13. Liz MacMurray says:

    At the 3/2 Wellbeing Check-in Meeting, what really stood out to me was learning about how to care differently and also how important self-advocacy is. It’s hard to learn how to take care of yourself when you tend to care a lot about others but learning how to balance both is really important. I think I learned that I want to be able to continue to be there for others but know when I need to take a step back and focus on myself. I have to work on putting my oxygen mask on first before I put it on others because you can’t help others if you can’t help yourself first. That’s a big lesson that I learned from this meeting and I really do plan on trying to work on incorporating it into my life.

  14. Ava Bibisi says:

    During the Caring Differently Training on 3/2, I appreciated the lessons about caring for ourselves and others, and how that can be different for everyone. The activity made me realize that we are all going through our own personal struggles every day and that even though those may feel different, we can still be there for each other. Although it was hard to talk about myself at first, having the time to talk for 3 minutes did make me feel better. I appreciated the acknowledgment about the ways we care for each other being different and that although it may be challenging, we can’t fully be there for others if we aren’t there for ourselves. As a Bonner, we are taught how to go out into the community and serve our surrounding neighbors and peers, so I think this lesson on caring for not just those people, but also bringing that caring energy back onto ourselves I will reflect on more day to day.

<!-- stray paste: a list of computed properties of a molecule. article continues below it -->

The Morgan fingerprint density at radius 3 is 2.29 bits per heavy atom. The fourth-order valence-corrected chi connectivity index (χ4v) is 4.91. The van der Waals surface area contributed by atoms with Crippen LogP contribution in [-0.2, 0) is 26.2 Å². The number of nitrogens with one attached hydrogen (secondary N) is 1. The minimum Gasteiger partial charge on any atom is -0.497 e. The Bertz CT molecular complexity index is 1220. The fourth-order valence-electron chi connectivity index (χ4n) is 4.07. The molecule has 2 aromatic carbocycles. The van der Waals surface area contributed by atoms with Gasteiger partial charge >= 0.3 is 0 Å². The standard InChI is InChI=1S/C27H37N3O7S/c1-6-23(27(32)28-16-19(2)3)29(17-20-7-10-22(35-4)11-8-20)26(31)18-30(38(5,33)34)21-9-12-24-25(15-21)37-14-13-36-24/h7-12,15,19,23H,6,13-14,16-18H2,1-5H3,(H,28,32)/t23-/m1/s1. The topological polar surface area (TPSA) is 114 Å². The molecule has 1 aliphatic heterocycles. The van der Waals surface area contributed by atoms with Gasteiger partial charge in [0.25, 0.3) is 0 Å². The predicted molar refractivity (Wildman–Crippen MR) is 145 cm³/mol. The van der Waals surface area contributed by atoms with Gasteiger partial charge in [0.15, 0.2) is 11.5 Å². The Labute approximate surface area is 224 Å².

15. Jackson Regan says:

    Talking during the wellness self check-in reminded me of how everyone is always dealing with both good and bad things in their life constantly, but we all are able to rely on both ourselves and our friends around us to find ways to get through those busy or hard times.

  16. Katie Lindsay says:

    I would like to see a Bonner meeting on the spike in violence against AAPI since COVID began and the Black Lives Matter movement and where we are now. I don’t know if this has been touched on last school year during the pandemic at the height of these events since I wasn’t at Siena then, but the legacy of both topics is a different thing to be acknowledged. I think both are very crucial topics in modern day society that still need to be processed, talked about, and addressed with action plans. We should reexplore how we can as social justice minded students and humans of empathy continue to support POC through this time and continue to advance their cause in 2022 with effective allyship.

  17. Nia Colon says:

    During the Caring differently meeting, I really liked the Quaker-style conversation we had. I think this showed me that I need to listen more rather than providing an answer just to respond. Even though this activity is something that we have done before. I feel it is important to continue to incorporate this type of conversation into Bonner meetings every year. The lesson that I took from this and plan to implement into my life would be to actively listen to others while they’re speaking. This is something that will not only benefit me in my personal life but also my professional life.